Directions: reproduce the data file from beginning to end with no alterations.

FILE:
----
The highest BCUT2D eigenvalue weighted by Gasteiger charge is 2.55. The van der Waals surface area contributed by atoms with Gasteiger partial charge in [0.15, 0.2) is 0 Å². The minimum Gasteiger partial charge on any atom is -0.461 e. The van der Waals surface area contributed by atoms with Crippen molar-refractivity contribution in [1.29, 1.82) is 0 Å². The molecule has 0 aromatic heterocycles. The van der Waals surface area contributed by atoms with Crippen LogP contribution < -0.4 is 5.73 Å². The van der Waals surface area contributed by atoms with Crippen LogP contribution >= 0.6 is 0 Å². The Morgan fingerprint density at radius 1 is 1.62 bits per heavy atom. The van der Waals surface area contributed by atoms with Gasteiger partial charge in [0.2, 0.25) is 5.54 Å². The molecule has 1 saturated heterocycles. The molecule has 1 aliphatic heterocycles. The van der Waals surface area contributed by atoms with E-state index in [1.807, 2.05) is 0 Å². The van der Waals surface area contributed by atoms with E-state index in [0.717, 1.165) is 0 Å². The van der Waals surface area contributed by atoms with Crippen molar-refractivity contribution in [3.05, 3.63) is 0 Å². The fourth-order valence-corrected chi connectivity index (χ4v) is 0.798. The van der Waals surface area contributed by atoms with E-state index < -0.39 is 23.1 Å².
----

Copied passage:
The highest BCUT2D eigenvalue weighted by Gasteiger charge is 2.55. The van der Waals surface area contributed by atoms with Gasteiger partial charge in [0.15, 0.2) is 0 Å². The minimum Gasteiger partial charge on any atom is -0.461 e. The van der Waals surface area contributed by atoms with Crippen molar-refractivity contribution in [1.29, 1.82) is 0 Å². The molecule has 0 aromatic heterocycles. The van der Waals surface area contributed by atoms with Crippen LogP contribution < -0.4 is 5.73 Å². The van der Waals surface area contributed by atoms with Crippen LogP contribution >= 0.6 is 0 Å². The Morgan fingerprint density at radius 1 is 1.62 bits per heavy atom. The van der Waals surface area contributed by atoms with Gasteiger partial charge in [0.2, 0.25) is 5.54 Å². The molecule has 1 saturated heterocycles. The molecule has 1 aliphatic heterocycles. The van der Waals surface area contributed by atoms with E-state index in [1.807, 2.05) is 0 Å². The van der Waals surface area contributed by atoms with E-state index in [0.717, 1.165) is 0 Å². The van der Waals surface area contributed by atoms with Crippen molar-refractivity contribution in [3.05, 3.63) is 0 Å². The fourth-order valence-corrected chi connectivity index (χ4v) is 0.798. The van der Waals surface area contributed by atoms with E-state index < -0.39 is 23.1 Å².